In 1542, relations between King Henry VIII and King James V of Scotland had deteriorated. In October, the Duke of Norfolk led 20,000 men into Scotland and burnt Roxburgh and Kelso. The next month King James retaliated by sending 17,000 troops into England to burn the countryside north of Carlisle. The local English commander mustered 3,000 men to oppose the Scots.
The Scots first saw the flags of the small English force on the hilltop above them, and feared that it was part of a much larger force. Their army began to march on the English but hesitated, turned, and retreated, the English cavalry harrying their rear. A rearguard stand was made by the Scots at the ford across the Esk, but many were taken prisoner. Those who crossed took refuge in the vast marsh known as Solway Moss, which gives the battle its name.
The morale of the Scottish army was low and it possessed no recognised commander. Disunity amongst its leaders precipitated the break-up of the army almost as soon as the battle began. The shameful nature of the defeat so shocked King James that he died within a month at the age of only 30.
The battle took place in a heathland landscape which was not improved and enclosed until the nineteenth century except around the by-then decayed settlement of Arthuret. A second hillock at Arthuret was quarried away in World War II.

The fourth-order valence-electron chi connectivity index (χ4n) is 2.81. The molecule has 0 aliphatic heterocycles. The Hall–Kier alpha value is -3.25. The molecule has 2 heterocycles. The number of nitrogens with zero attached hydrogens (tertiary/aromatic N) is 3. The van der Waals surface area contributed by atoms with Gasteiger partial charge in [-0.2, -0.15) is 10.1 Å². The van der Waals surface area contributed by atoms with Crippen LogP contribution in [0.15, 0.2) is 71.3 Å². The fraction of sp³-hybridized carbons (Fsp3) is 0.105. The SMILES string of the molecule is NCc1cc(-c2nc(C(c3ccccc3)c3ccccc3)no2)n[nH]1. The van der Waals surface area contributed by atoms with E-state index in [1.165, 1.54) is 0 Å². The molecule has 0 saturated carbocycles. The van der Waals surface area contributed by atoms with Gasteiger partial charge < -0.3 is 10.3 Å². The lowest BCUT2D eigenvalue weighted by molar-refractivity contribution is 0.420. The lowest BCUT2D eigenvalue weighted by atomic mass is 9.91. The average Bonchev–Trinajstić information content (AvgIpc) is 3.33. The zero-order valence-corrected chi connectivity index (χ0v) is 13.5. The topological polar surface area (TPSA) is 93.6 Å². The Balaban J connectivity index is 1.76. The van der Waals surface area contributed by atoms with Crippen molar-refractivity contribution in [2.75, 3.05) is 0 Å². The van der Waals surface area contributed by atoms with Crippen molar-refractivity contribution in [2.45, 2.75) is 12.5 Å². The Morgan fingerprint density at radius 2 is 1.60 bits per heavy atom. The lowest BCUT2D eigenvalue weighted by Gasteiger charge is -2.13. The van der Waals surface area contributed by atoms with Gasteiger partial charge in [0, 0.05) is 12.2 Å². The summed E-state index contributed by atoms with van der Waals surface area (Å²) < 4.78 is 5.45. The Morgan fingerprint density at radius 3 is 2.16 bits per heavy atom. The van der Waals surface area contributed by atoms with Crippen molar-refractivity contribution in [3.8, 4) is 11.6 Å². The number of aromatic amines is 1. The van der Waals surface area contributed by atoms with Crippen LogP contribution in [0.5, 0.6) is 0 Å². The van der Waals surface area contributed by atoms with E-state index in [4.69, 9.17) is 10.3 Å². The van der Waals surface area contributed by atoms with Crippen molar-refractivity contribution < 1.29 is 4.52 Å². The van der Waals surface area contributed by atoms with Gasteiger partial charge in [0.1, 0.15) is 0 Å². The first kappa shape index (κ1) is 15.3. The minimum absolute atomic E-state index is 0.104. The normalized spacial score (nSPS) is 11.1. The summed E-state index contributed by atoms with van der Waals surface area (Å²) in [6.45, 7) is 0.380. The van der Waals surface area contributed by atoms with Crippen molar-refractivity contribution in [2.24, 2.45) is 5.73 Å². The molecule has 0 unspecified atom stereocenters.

There are a number of good viewpoints over the battlefield, which are publicly accessible. The Tourist Information Centre is in the northern edge of the battlefield area. St Michael's church was largely rebuilt in 1609 and modified again later. There is a holy well at the church.
The Arthuret Knowe is an Area of Local Landscape Significance, whilst the surroundings are an Area of Landscape Improvement in the Local Plan. The battlefield lies within a Tourism Priority Area.
Bain, J (ed.), 1890, The Hamilton Papers: Letters and Papers illustrating the political relations of England and Scotland in the XVI century
McIntire, W T, 1941, 'Solway Moss', in Transactions of the Cumberland and Westmoreland Archaeological and Antiquarian Society, xli